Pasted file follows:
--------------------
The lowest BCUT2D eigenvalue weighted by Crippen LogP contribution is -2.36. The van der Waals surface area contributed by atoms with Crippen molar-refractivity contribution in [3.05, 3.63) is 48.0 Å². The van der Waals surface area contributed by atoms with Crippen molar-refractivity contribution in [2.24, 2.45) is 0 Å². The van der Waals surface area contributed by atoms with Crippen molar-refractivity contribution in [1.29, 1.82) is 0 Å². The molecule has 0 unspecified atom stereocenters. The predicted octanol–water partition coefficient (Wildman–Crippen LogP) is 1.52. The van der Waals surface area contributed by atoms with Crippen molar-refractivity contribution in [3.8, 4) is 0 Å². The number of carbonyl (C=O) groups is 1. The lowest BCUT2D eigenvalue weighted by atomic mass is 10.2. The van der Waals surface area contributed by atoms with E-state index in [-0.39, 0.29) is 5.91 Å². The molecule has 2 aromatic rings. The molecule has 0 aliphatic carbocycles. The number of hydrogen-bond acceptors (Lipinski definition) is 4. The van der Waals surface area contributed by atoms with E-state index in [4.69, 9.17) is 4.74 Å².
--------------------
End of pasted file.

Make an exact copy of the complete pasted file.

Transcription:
The lowest BCUT2D eigenvalue weighted by Crippen LogP contribution is -2.36. The van der Waals surface area contributed by atoms with Crippen molar-refractivity contribution in [3.05, 3.63) is 48.0 Å². The van der Waals surface area contributed by atoms with Crippen molar-refractivity contribution in [2.24, 2.45) is 0 Å². The van der Waals surface area contributed by atoms with Crippen molar-refractivity contribution in [1.29, 1.82) is 0 Å². The molecule has 0 unspecified atom stereocenters. The predicted octanol–water partition coefficient (Wildman–Crippen LogP) is 1.52. The van der Waals surface area contributed by atoms with Crippen molar-refractivity contribution in [3.8, 4) is 0 Å². The number of carbonyl (C=O) groups is 1. The lowest BCUT2D eigenvalue weighted by atomic mass is 10.2. The van der Waals surface area contributed by atoms with E-state index in [-0.39, 0.29) is 5.91 Å². The molecule has 2 aromatic rings. The molecule has 0 aliphatic carbocycles. The number of hydrogen-bond acceptors (Lipinski definition) is 4. The van der Waals surface area contributed by atoms with E-state index in [4.69, 9.17) is 4.74 Å².